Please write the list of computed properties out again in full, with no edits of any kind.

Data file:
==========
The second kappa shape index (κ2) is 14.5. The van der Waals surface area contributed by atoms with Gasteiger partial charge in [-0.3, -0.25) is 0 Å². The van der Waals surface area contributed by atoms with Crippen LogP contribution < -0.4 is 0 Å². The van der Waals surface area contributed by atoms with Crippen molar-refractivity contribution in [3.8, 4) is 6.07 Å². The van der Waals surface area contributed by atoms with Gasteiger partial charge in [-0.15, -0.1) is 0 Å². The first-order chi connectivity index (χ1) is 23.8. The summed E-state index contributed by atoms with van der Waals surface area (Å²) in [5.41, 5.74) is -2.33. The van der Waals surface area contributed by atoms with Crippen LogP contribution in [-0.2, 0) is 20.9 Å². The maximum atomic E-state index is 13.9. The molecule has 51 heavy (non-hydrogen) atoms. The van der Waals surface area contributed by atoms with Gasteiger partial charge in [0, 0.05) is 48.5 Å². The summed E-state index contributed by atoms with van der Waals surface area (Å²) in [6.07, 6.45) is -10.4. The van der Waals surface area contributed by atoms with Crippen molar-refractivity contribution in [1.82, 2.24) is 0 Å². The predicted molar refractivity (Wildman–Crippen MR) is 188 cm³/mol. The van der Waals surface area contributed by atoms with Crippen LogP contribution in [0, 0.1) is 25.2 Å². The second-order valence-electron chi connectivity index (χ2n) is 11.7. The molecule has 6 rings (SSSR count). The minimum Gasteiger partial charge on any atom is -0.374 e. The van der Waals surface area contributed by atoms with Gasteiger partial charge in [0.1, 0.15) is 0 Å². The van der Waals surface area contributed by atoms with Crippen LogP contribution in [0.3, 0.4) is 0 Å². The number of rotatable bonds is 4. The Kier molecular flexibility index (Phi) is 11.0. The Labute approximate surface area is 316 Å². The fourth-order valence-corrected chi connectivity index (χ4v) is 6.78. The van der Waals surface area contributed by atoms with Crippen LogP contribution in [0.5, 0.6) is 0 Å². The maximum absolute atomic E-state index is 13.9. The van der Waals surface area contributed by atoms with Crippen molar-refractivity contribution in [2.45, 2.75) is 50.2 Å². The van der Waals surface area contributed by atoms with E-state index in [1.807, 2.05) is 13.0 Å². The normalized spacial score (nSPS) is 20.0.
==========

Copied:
The second kappa shape index (κ2) is 14.5. The van der Waals surface area contributed by atoms with Gasteiger partial charge in [-0.3, -0.25) is 0 Å². The van der Waals surface area contributed by atoms with Crippen LogP contribution < -0.4 is 0 Å². The van der Waals surface area contributed by atoms with Crippen molar-refractivity contribution in [3.8, 4) is 6.07 Å². The van der Waals surface area contributed by atoms with Gasteiger partial charge in [-0.15, -0.1) is 0 Å². The first-order chi connectivity index (χ1) is 23.8. The summed E-state index contributed by atoms with van der Waals surface area (Å²) in [5.41, 5.74) is -2.33. The van der Waals surface area contributed by atoms with Crippen LogP contribution in [-0.2, 0) is 20.9 Å². The maximum atomic E-state index is 13.9. The molecule has 51 heavy (non-hydrogen) atoms. The van der Waals surface area contributed by atoms with Gasteiger partial charge in [0, 0.05) is 48.5 Å². The summed E-state index contributed by atoms with van der Waals surface area (Å²) in [6.07, 6.45) is -10.4. The van der Waals surface area contributed by atoms with Crippen molar-refractivity contribution in [1.82, 2.24) is 0 Å². The predicted molar refractivity (Wildman–Crippen MR) is 188 cm³/mol. The van der Waals surface area contributed by atoms with Crippen LogP contribution in [0, 0.1) is 25.2 Å². The second-order valence-electron chi connectivity index (χ2n) is 11.7. The molecule has 6 rings (SSSR count). The minimum Gasteiger partial charge on any atom is -0.374 e. The van der Waals surface area contributed by atoms with Gasteiger partial charge in [0.1, 0.15) is 0 Å². The van der Waals surface area contributed by atoms with Crippen LogP contribution in [0.3, 0.4) is 0 Å². The number of rotatable bonds is 4. The Kier molecular flexibility index (Phi) is 11.0. The Labute approximate surface area is 316 Å². The fourth-order valence-corrected chi connectivity index (χ4v) is 6.78. The van der Waals surface area contributed by atoms with Crippen LogP contribution in [0.5, 0.6) is 0 Å². The maximum absolute atomic E-state index is 13.9. The van der Waals surface area contributed by atoms with Crippen molar-refractivity contribution in [2.45, 2.75) is 50.2 Å². The van der Waals surface area contributed by atoms with E-state index in [1.807, 2.05) is 13.0 Å². The normalized spacial score (nSPS) is 20.0.